Patients over the age of 65 made more than 21 million emergency department (ED) visits in 2015.
This number represents a significant increase from about 16 million emergency department (ED) visits in 20011, and is expected to continue to rise given the number of Americans aged 65+ is expected to double to 98 million+ by 20602.
Older adults account for a disproportionate number of potentially avoidable patient hospital admissions from the ED.
Older adults account for 46% of all ED visits resulting in hospitalization3. Approximately one out of every 10 hospital admissions is potentially avoidable, and the majority (60%) of those admissions are for patients 65+4.
Geriatric EDs can reduce the likelihood of avoidable patient admissions to the hospital.
Comprehensive geriatric assessment (CGA) in the ED has been linked to reduced likelihood of admission at index ED visit in a growing number of studies5-10, without increasing mortality risk8,11-15. CGA and enhanced transitions of care planning in the ED may also reduce or delay nursing home admission12,15. Averting avoidable admission prevents the risk of iatrogenic complications and reduced functioning that can occur in hospitalized and institutionalized patients.
Geriatric ED programs have been shown to increase patient satisfaction.
Avoiding unnecessary hospitalizations is in keeping with the “4Ms Framework” of the growing “Age Friendly Health System” initiative16, specifically “What Matters” to the patient. Older adult patients that received comprehensive geriatric assessment and enhanced transitions of care services reported higher patient satisfaction12,17,18.
Physical therapy services in the ED are associated with reduced ED revisits.
Falls are the leading cause of injury-related morbidity and mortality among Americans aged 65 and older19, resulting annually in over 2.8 million ED visits19 and $31.9 billion in direct medical costs to Medicare20. Receiving physical therapy (PT) services (e.g., a referral) in the ED during ED visits for a ground-level fall has been associated with significantly lower likelihood of a fall-related ED revisit within 30 days and 60 days among adults 65+21. Expanding PT services in the ED may reduce future fall-related ED utilization and fall-related morbidity and mortality.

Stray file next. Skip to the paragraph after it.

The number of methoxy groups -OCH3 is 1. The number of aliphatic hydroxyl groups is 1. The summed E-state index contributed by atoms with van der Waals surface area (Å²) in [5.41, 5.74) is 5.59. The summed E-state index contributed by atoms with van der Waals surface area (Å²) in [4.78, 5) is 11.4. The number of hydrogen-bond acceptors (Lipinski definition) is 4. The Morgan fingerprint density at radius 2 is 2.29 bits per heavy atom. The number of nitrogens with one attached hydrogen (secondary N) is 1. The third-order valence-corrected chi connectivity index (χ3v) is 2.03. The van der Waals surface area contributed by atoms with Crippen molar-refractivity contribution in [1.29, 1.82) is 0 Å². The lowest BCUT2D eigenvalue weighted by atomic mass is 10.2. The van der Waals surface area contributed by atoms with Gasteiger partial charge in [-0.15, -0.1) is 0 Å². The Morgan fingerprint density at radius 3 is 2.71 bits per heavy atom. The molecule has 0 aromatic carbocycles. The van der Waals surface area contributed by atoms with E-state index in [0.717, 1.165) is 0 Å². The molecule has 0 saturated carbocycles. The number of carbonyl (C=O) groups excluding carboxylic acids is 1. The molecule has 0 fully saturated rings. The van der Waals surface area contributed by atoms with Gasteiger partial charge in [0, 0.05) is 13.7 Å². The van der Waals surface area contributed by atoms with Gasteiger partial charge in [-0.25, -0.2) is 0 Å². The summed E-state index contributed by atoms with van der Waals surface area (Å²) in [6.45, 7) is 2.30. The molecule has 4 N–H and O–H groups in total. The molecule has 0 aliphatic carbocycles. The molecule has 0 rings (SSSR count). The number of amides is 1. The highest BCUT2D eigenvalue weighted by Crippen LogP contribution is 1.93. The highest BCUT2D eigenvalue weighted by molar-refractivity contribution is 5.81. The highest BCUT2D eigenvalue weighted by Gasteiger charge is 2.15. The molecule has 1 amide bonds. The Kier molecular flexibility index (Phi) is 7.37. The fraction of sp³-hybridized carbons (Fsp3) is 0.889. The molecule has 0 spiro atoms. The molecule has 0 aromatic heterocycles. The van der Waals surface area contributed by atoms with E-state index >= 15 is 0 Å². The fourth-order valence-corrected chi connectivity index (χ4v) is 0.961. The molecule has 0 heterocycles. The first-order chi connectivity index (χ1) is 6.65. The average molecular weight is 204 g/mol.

Older Adults with Dementia Revisit the ED at Significantly Higher Rates
Older adults with dementia are between 2.322 – 3.723 times more likely to revisit the ED within 30 days of index ED visit compared to older adults without dementia. The ED has the potential to play a role in connecting patients and caregivers to appropriate medical and social resources for management of dementia and other comorbidities. Care transition protocols improve disease management and are associated with reduced ED utilization24. Additionally, coordination of care and services for dementia patients is a goal of the National Plan to Address Alzheimer’s disease25, and programs such as the Veterans Affairs’ “Partners in Dementia Care” have demonstrated value in improving dementia patients’26 and caregivers’27 outcomes as well as reducing ED and hospital utilization28.
Delirium can be fatal for older adults, underscoring the need for proper identification and management in the ED.
Of the nearly 20 million older adults seen in the ED each year29, approximately 8-17% present to the ED suffering from delirium30. Patients with delirium have a 12-month mortality rate between 10-26%31, which is comparable to patients with sepsis or acute myocardial infarction32. Delirium is an independent predictor of mortality among ED patients diagnosed with delirium compared to patients without delirium, and the strongest association has been found at 30 days following an ED visit33. EDs that screen for delirium and incorporate appropriate protocols may help reduce missed diagnosis of this potentially fatal condition.
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